The Foxhunter stared at him. Conspiracy at the top had been a staple of Russian rule since the time of the czars, but was America all that different? "We would have a much more conservative vice president moving up," he said, adding to himself, one we should be able to manipulate with much greater success.
"My country most assuredly has more suitable men ready to step into the breech."
The more the American thought about it, the more appealing the idea became. The system had its checks and balances, but sometimes it could get so far out of balance that the checks acted more like roadblocks, deterrents to effective action. This Congress was far too liberal, and the executive branch appeared unable to cope with it. Should something happen to the President, his more conservative replacement would enjoy a wave of popular sympathy, plus the traditional "honeymoon" accorded a new chief executive. It could provide just the thrust needed to turn things around.
Yes, he agreed with the Russian's assessment. There appeared to be no other choice. Even so, he knew he was not the final arbiter. He would take back the recommendation, but it would be up to others to make the decision. His job was that of a quarterback, calling the signals, putting the ball in the hands of those who would score.
As the General poured more coffee, the Foxhunter’s voice turned almost playful, something quite out of character. "You don't happen to have a couple of Lee Harvey Oswalds stashed away in Lefortovo, do you, General?"
"No Oswalds. This will require the greatest degree of sophistication. It should be a single stroke." The Russian's words came in bursts, like automatic rifle fire. "Done with the leaders together. Somewhere outside our own countries. With traces leading away from us. Pointing toward a third party."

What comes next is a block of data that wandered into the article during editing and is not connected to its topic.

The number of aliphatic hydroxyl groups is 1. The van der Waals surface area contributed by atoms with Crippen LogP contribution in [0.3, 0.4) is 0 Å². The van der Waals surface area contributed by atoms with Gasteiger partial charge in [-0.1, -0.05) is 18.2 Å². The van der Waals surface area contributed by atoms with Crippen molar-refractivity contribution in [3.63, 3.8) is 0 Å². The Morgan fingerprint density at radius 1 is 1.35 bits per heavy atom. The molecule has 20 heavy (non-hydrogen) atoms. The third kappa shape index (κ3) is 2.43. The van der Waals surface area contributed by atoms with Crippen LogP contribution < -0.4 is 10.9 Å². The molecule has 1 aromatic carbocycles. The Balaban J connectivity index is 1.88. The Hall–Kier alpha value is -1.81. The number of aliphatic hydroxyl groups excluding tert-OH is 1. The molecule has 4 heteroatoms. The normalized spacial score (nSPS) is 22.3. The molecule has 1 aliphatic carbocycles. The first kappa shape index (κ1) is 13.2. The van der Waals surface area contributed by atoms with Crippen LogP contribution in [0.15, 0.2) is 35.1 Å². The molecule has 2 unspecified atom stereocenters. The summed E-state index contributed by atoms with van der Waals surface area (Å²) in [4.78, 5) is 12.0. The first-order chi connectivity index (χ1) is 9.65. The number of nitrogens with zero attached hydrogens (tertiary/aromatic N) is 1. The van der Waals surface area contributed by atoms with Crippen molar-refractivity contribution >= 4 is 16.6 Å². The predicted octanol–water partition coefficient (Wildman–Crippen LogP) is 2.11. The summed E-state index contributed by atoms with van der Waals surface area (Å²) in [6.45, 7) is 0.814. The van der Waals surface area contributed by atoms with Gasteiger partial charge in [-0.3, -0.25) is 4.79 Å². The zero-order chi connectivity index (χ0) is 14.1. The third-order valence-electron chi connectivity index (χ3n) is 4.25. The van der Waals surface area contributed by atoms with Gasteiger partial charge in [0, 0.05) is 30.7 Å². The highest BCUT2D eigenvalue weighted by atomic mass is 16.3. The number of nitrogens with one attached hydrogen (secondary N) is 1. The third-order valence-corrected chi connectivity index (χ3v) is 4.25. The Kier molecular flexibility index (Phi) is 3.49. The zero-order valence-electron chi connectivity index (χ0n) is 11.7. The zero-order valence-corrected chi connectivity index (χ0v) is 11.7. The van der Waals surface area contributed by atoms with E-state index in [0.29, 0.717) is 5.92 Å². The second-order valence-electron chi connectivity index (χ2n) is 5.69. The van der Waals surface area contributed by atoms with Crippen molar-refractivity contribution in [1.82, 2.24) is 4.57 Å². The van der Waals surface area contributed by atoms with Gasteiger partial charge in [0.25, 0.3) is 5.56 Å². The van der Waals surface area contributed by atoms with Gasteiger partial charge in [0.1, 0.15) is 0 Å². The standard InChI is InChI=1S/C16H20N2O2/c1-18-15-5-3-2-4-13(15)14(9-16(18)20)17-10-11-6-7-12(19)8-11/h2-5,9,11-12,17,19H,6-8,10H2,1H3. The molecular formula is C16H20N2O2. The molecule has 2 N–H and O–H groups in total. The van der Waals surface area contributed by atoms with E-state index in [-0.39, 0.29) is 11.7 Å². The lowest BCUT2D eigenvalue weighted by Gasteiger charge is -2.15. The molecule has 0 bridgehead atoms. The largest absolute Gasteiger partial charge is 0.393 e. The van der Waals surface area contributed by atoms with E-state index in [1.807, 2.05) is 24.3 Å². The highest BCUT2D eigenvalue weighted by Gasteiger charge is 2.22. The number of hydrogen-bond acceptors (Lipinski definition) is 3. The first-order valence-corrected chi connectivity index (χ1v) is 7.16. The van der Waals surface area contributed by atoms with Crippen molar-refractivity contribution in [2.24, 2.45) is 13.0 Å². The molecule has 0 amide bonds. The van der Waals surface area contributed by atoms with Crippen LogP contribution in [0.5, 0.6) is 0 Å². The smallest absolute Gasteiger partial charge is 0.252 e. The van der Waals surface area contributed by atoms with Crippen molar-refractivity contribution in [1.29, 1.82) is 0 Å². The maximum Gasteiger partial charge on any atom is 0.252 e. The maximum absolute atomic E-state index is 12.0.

"You're talking about a major operation. Multiple resources. It would take time to set up."
"Without doubt. We will have to wait for the right opportunity. Hopefully my people will be able to hold things together until then. It will require innovation. Absolute surprise. I am sure my patrons would be willing to commit whatever human resources are necessary. As for monetary resources." He winced. "We are somewhat limited."
"Money will be no problem if my backers like the idea. We'd want people intimately involved in the operation, of course."
He didn't trust the General and his communist cohorts any more than they trusted him. They would require close scrutiny all the way. He looked back at his co-conspirator. "We're talking about pretty drastic measures, General. I can't say for certain they'll buy it, but when I relay the information you've just given me, I believe they will agree this is really the only way to go."
He knew their patience with the White House had moved well beyond the breaking point. A joint operation with the Russians should scotch any fear that the other side might take advantage of the chaos to make some treacherous move. Or so it seemed.
When the meeting was ready to break up around two forty-five, the General's voice took on a note of caution. "This will require the greatest of secrecy, my friend." The "my friend" was slipped in as naturally as if they had been old college chums meeting after a long-delayed reunion. "We have taken great pains to conceal this meeting. When you are ready to proceed, and I trust that you will, place an advertisement under 'Happy Days' in the Announcements category of the Sunday Washington Post classified section. It will say, 'A. You must run at least twice as fast as that! Queen.' I'll promptly contact you to determine our future course."